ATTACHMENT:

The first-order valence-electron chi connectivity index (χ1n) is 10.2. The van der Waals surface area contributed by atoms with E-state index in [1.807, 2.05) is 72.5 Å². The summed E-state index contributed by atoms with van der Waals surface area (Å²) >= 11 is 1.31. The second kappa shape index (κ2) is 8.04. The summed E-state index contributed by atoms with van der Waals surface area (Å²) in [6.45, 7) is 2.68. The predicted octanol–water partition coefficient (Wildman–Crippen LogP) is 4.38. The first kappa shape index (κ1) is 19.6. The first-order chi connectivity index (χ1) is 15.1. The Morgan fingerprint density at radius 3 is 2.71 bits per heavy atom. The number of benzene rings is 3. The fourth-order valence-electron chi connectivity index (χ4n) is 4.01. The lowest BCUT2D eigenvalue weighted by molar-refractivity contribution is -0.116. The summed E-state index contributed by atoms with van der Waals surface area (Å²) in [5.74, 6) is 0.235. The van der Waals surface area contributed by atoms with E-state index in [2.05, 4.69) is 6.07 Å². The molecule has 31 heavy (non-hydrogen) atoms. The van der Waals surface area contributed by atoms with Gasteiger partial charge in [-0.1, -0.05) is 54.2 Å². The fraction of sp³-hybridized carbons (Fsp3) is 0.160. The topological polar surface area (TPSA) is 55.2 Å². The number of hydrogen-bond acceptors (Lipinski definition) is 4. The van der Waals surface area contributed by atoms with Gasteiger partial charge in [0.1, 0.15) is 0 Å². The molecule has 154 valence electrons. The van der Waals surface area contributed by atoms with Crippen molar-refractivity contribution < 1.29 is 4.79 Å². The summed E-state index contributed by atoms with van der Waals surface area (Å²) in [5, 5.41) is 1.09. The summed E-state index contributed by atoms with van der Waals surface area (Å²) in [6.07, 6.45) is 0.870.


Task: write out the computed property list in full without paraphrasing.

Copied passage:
The first-order valence-electron chi connectivity index (χ1n) is 10.2. The van der Waals surface area contributed by atoms with E-state index in [1.807, 2.05) is 72.5 Å². The summed E-state index contributed by atoms with van der Waals surface area (Å²) >= 11 is 1.31. The second kappa shape index (κ2) is 8.04. The summed E-state index contributed by atoms with van der Waals surface area (Å²) in [6.45, 7) is 2.68. The predicted octanol–water partition coefficient (Wildman–Crippen LogP) is 4.38. The first kappa shape index (κ1) is 19.6. The first-order chi connectivity index (χ1) is 15.1. The Morgan fingerprint density at radius 3 is 2.71 bits per heavy atom. The number of benzene rings is 3. The fourth-order valence-electron chi connectivity index (χ4n) is 4.01. The lowest BCUT2D eigenvalue weighted by molar-refractivity contribution is -0.116. The summed E-state index contributed by atoms with van der Waals surface area (Å²) in [5.74, 6) is 0.235. The van der Waals surface area contributed by atoms with E-state index in [2.05, 4.69) is 6.07 Å². The molecule has 31 heavy (non-hydrogen) atoms. The van der Waals surface area contributed by atoms with Gasteiger partial charge in [-0.1, -0.05) is 54.2 Å². The fraction of sp³-hybridized carbons (Fsp3) is 0.160. The topological polar surface area (TPSA) is 55.2 Å². The number of hydrogen-bond acceptors (Lipinski definition) is 4. The van der Waals surface area contributed by atoms with Gasteiger partial charge in [0.1, 0.15) is 0 Å². The molecule has 154 valence electrons. The van der Waals surface area contributed by atoms with Crippen molar-refractivity contribution < 1.29 is 4.79 Å². The summed E-state index contributed by atoms with van der Waals surface area (Å²) in [5, 5.41) is 1.09. The summed E-state index contributed by atoms with van der Waals surface area (Å²) in [6.07, 6.45) is 0.870.